“You look amazing,” he said kindly. Of course, I knew he dated movie stars like Julia Roberts and Neve Campbell. I was way out of my league. But he seemed genuine, which made me feel more confident.
“I like your collar shirt,” I said, laughing. He was heavier than normal. His hair was messy, and he hadn’t shaven. But his blue eyes sparkled when he smiled, and he was still handsome. I liked his boyishness.
The One Where the Cracks Show
“What would you like to drink?” he asked. I knew he was an addict and seemed to be sober, so I wasn’t sure what to do.
“What are you having?” I asked.
“I’ve got club soda but get whatever you want,” he said. I asked for a glass of white wine.
He said he had gotten out of rehab six months earlier and that the public didn’t know about it. He explained that one of the men in the group earlier that day was a “sober coach” who traveled with him. He told me the coach had been with him at the bar until I arrived.
I asked if it bothered him if I drank wine, and he said not at all.
He wanted to talk about politics. He was liberal and interested in my more conservative views. He said that his mother (now Suzanne Morrison) had been the press secretary and very close to Canadian Prime Minister Pierre Trudeau.
The conversation quickly veered into our personal lives. In hindsight, it was too fast to share such intimate topics because he seemed familiar from TV. We talked about our difficult relationships with our mothers. He told me about how he moved to the U.S. to live with his father.
We also talked about our love lives. He said he hoped to have children before he was much older. I told him about the movie that was based on my broken engagement.
He said he had recently broken up with Lizzy Caplan, who he lived with for five years. He said she was nuts (all men say that), and they just finished couples therapy to negotiate the end.
He said he wanted to start over after the breakup, so he was selling all his houses and buying new ones. That seemed extreme, but I rented a one-bedroom apartment.
The One With Four Restaurants
As we talked, I felt people staring at us. Over the years in Wahington, I’d worked for many well-known political and media figures who got recognized in public. This was different. Everyone watched years of “Friends” episodes and felt the characters were their real friends. People stared at him like he couldn’t see back— like he was on their TV screens.
He suggested we get a table and eat. But when we saw the options, it was clear we had to go somewhere less well-lit with more private tables.
Again, he asked me to make the decision. I said we’ll walk to the Palm because it’s just across the circle. He agreed, but once we got to the restaurant, he said he didn't want to go inside. I pointed at an Italian restaurant across the street, but he also didn’t like that one. I didn’t want to cut the date short, so I kept trying to please him.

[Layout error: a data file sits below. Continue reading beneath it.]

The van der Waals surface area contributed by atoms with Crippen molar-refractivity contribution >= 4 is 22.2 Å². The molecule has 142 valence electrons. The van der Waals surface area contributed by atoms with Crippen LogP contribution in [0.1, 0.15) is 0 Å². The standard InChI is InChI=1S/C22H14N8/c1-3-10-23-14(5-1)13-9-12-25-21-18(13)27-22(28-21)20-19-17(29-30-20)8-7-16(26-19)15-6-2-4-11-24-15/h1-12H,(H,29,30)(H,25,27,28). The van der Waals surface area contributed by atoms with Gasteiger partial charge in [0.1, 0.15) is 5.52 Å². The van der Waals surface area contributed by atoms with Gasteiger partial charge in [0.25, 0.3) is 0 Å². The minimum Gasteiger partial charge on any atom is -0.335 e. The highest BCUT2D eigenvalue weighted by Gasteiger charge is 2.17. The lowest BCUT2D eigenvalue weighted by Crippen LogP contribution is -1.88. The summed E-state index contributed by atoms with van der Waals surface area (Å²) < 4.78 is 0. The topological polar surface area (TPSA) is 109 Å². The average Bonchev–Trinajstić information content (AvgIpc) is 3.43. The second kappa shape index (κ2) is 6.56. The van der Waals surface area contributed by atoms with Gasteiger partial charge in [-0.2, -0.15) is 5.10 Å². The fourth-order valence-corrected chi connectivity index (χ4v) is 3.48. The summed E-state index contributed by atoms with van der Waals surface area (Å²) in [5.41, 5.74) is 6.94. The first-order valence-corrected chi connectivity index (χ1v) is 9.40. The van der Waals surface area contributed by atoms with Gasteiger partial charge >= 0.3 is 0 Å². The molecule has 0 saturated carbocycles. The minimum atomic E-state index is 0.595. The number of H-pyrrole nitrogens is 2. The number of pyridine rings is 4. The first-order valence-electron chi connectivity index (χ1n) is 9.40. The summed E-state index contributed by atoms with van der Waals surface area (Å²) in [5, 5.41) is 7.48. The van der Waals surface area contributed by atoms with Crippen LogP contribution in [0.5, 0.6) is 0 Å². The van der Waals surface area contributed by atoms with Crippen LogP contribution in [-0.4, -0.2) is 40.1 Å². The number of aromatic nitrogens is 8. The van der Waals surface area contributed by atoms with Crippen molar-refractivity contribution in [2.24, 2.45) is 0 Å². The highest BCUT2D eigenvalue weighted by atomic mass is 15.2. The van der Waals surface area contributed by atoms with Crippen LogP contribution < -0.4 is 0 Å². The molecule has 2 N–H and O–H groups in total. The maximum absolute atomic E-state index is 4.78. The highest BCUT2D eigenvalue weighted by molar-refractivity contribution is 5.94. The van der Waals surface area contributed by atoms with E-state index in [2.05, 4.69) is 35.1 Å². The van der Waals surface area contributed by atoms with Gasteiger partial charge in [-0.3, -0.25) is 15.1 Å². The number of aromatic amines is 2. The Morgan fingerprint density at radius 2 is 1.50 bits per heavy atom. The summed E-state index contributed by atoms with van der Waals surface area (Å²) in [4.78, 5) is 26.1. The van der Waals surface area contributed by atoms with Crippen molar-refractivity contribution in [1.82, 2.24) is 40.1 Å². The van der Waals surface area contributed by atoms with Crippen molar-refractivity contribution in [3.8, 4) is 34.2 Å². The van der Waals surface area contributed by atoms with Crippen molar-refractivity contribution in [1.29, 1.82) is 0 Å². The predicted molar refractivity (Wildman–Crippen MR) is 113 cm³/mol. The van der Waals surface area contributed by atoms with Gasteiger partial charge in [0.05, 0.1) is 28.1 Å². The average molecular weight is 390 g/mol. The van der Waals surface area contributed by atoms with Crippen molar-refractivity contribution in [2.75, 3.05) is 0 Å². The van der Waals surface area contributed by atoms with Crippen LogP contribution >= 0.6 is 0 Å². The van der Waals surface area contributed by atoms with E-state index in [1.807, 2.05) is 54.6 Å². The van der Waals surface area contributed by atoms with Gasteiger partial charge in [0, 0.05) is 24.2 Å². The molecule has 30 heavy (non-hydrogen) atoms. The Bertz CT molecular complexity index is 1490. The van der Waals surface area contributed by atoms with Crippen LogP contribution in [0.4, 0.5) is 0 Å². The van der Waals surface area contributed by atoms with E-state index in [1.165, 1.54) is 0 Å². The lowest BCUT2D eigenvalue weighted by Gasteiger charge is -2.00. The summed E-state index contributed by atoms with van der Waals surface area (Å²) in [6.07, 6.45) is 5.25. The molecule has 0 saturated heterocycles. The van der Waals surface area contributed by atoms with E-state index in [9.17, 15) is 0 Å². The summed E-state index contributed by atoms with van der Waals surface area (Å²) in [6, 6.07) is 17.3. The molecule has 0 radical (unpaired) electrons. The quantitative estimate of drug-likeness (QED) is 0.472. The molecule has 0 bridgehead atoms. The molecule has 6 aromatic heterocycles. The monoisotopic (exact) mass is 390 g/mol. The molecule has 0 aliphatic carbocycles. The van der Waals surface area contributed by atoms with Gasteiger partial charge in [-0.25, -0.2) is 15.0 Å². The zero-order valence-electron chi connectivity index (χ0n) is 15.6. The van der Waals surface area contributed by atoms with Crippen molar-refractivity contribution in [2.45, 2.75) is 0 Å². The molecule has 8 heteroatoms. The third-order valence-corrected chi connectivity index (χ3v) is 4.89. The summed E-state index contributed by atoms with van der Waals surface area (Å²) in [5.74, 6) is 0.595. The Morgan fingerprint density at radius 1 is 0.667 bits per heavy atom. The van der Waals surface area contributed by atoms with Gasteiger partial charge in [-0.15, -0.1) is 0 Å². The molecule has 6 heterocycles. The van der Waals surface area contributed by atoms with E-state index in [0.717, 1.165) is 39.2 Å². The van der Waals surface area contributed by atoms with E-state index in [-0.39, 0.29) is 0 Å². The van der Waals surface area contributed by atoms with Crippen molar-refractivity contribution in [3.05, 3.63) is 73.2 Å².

“I know— Cafe Milano will be perfect. All the celebrities go there when they are in D.C. so they will know how to handle this,” I resolved.
“No way, I’m not going anywhere with paparazzi,” he said.
I laughed at him and explained that there are no paparazzi in Washington. Still, he refused. We were standing on the street in the dark.
“Milano is the best,” I insisted. “I just saw George Clooney there.”
“Oh, well then that works. He’s a much bigger star than I am.” I was surprised by his humility.
The One at CVS Self-Checkout
We grabbed a regular cab that was nearby. As the taxi drove down M Street, MatthewPerry suddenly said, “I need something for my heartburn.”
I didn’t know what that meant.
“I’m sorry, but I need Tums. Can we stop somewhere?”
I told the cab driver to go to the nearest CVS. When we got there, MatthewPerry aimlessly walked along the brightly fluorescent-lit aisles looking for Tums. I found the bottle and followed him to the checkout. He stopped abruptly.
“What do you do here?”
“You don’t know how to use a self-checkout?” I asked.
“I’ve never seen this before,” he said
I grabbed the Tums from him, scanned it, took his credit card and paid for it. I led us outside and got another cab.
“Sorry about that. My assistant does my errands,” he said. I read that he died while his assistant was out getting him a new iPhone and glasses.
“When you have a certain amount of money, that’s how it works,” he said. I was fascinated. He explained how he had multiple assistants around the clock and could call to get the most simple errands for him. He explained all this in the most down-to-earth manner. He was like an observer on the inside of a strange world.
The One at Cafe Milano with Nancy Pelosi
As we walked into the restaurant and to the front desk, one girl looked up and started laughing. I moved in front of him. I had become protective of him. I asked for a table for two somewhere private.
The girl kept staring at MatthewPerry and laughing.
They took us past the bar to the back of the restaurant. I pointed out that Rep. Nancy Pelosi was at the next table. She didn’t notice him.
The One With the Insecurity
I can’t remember what we ordered for dinner (veal maybe?), but we talked for hours.
He told me he desperately wanted to be a successful movie actor and was upset that he wasn’t. He talked about trying to get cast in movies but he was too well known as Chandler. He also was disappointed that the TV show “Studio 60 on the Sunset Strip” failed because it was the quality he wanted to do.
I no longer was enamored by his fame. He was struggling with even more insecurity than I was.
He wanted to practice his speech for the next day at dinner. He spoke about the advantages of sending addicts to rehab instead of jail through the drug courts. He tried to be funny but wasn’t. I suggested some better lines. He didn’t like that.
“You're telling me how to be funny? I'm a professional comedic actor,” he said, pointedly.
“I'm usually the funny one,” I replied.
The One That Led to Putin
After several hours, we got another cab to go back to the hotel. When we got into the lobby, I said, I’d had a great time.
“You’re leaving?” he asked.
“Yes, thank you. I had a really fun night.” I replied.
“Just have one more drink. Come upstairs for one more drink,” he said. He grabbed my hand and jokingly pulled me toward the elevators.
“No way, I’m not going upstairs.”
“Look, I’m not going to make you do anything you don’t want to do. Come upstairs and help me finish this speech and leave whenever you want.”
I gave in and said okay. He used his key card to get to a secured floor. My decision to go to Matthew Perry’s hotel room helped me professionally in the most unlikely way.
Three years later, I exclusively reported that an ally of Russian President Vladimir Putin died of mysterious circumstances at the Hotel DuPont. I was able to access the secure floor and get the only video of the possible crime scene because I had been there with Matthew Perry.
The One That Got Bad Press
Once inside his suite,